This Saturday in our Oxford Club meeting for men we will continue our discussion of Richard Phillips’ book The Masculine Mandate.

We will turn from the theological ground work laid in part one of the book to the practical application of those principles especially and primarily within marriage. Phillips says some provocative things in this chapter, particularly in his counsel to single men. That should generate some interesting discussion!

But he makes some profound insights about God’s design in marriage, especially in terms of our sanctification that results from making the choice to “hold fast” or “cleave” or as he calls it “bond” to a wife.

But bonding changes us. It requires us to give things up, to live differently than we did previously. Exactly! God did not make man to live for himself. God did not put Adam in the garden to be infatuated with his tools and his toys and his self-centered lifestyle. He put Adam there to work and keep, cultivating, nurturing, and protecting that which God had entrusted to Him. And the first step for many of us in becoming the men God wants us to be is to become married, so that we will leave behind our selfish ways and begin fulfilling our masculine calling through our relationships with our wives. This is for our good, as any man in a godly marriage can tell you. It is great to have a helper designed by God to love and minister to me. But it is especially good to have to rise up in masculine virtue and strength for the sake of my wife, leaving behind a self-focus that was, at best, only intended for a temporary season of singleness (p. 64).

Gents, why not bring your own breakfast at 7 AM at the church office this Saturday and join us for some iron-sharpening-iron ministry to one another as we seek to fulfill our masculine mandate as men at OGC?

How Don't I Love Thee?

Valentine’s Day.

Upon finishing this post, I will grill for my bride and we will spend our 35th February 14th together cocooning at home. What a gift.

I confess I’m not much of a poet or even lover of poetry (much to my detriment, I suspect), but my thoughts turned today to Elizabeth Barrett Browning’s famous Sonnet 43, as I think of the love I have for Nancy.

How do I love thee? Let me count the ways.
I love thee to the depth and breadth and height
My soul can reach, when feeling out of sight
For the ends of Being and ideal Grace.
I love thee to the level of every day’s
Most quiet need, by sun and candlelight.
I love thee freely, as men strive for Right;
I love thee purely, as they turn from Praise.
I love with a passion put to use
In my old griefs, and with my childhood’s faith.
I love thee with a love I seemed to lose
With my lost saints, I love thee with the breath,
Smiles, tears, of all my life! and, if God choose,
I shall but love thee better after death.

Missing from the all in those last three lines of how I love my wife, I must all too painfully admit, until of late, would be prayers. Breath, smiles, tears, and prayers, of all my life.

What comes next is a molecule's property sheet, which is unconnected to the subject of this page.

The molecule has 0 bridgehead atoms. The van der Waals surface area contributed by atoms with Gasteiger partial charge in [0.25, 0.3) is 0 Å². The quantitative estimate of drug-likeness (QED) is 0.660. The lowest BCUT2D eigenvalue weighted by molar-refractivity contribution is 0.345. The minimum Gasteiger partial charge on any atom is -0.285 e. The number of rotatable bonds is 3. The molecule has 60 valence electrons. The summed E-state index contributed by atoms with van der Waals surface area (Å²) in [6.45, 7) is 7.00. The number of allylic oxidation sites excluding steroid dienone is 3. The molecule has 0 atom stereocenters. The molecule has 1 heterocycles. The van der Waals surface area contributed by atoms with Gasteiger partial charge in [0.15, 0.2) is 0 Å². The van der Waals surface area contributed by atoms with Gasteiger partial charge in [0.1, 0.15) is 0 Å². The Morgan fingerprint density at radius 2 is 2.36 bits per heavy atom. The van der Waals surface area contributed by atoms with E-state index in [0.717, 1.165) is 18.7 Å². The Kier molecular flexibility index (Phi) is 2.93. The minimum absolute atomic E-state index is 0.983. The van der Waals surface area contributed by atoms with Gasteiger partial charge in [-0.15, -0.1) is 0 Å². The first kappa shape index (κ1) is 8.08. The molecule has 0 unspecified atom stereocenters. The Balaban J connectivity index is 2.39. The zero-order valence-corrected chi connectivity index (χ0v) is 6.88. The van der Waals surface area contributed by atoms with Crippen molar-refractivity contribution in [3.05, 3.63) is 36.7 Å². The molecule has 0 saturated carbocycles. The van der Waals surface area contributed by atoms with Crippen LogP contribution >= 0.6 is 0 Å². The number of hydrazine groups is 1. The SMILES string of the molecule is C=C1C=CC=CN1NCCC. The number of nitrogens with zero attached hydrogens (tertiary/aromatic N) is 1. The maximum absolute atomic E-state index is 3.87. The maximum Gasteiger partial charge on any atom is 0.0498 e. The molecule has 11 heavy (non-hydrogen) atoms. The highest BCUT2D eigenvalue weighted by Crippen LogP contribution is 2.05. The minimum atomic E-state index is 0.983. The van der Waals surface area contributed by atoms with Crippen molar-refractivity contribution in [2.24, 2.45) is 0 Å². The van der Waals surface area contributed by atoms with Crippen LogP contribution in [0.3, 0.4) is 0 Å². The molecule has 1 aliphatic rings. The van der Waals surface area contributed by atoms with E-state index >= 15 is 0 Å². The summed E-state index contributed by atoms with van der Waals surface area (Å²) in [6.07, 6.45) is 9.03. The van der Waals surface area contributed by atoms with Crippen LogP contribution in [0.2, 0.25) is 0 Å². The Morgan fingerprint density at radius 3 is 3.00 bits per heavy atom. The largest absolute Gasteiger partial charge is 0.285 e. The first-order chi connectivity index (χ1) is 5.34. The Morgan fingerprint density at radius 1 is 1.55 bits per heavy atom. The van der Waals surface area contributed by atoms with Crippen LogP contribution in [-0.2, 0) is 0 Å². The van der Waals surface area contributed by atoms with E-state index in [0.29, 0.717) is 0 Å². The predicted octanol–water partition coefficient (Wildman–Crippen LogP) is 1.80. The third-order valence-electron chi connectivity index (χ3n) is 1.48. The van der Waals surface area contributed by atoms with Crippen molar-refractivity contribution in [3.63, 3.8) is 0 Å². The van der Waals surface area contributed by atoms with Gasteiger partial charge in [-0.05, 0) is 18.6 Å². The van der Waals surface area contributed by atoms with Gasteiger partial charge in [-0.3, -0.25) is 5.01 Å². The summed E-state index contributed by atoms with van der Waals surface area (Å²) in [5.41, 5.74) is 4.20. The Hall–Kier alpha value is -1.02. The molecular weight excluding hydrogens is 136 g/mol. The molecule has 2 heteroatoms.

The conviction of this lack came strong from God at the Desiring God pastor’s conference a couple of weeks ago with Joel Beeke’s message on family worship. In the panel discussion the day after that message, someone asked the speakers how well they fare in applying the principles Dr. Beeke taught from the example of the Puritans. Beeke himself claimed to have never failed in one day of 22 years of marriage to have prayed with his wife, even from the road when he travels! I felt about two inches tall.

Francis Chan, on the other hand, brought things back to the reality for most of us, I suspect, when he admitted he might pray with his bride once a week at best. He admitted that Beeke’s message hit him hard. No duh.

Then John Piper chimed in with his admission that he finds it easy to pray in public as a pastor but hard to pray in private with his wife. He added, “If we show in public an intimacy with the most important relationship we have vertically with God by the way we pray, but fail to demonstrate that in the most intimate relationship we have horizontally, something is amiss.” He got that right. Knock me down another inch.

So I came home from Minneapolis determined to do differently. Have to admit, last night, I dropped the ball again. Praise God for the gospel. But by and large the Lord has helped me take a different tack in our home and I am grateful.

How do I love thee, dear Nancy? Lord, help me to repent in the most grievous way I do not.

Dads in the Gap

Learned something I didn’t know before from the DG pastor’s conference this week.

Rick Husband, the commander of the Shuttle Columbia that disintegrated upon reentry to earth’s atmosphere back in February of 2003, loved Jesus and cared deeply for his wife and children.

Before he lifted off into space, Husband recorded a series of videos of him leading family worship for every one of the days he would spend away from them in space. He also led a weekly prayer group at his church called Dads in the Gap.

A portion of a videotape of his was played at the memorial service at his church. In it he said this: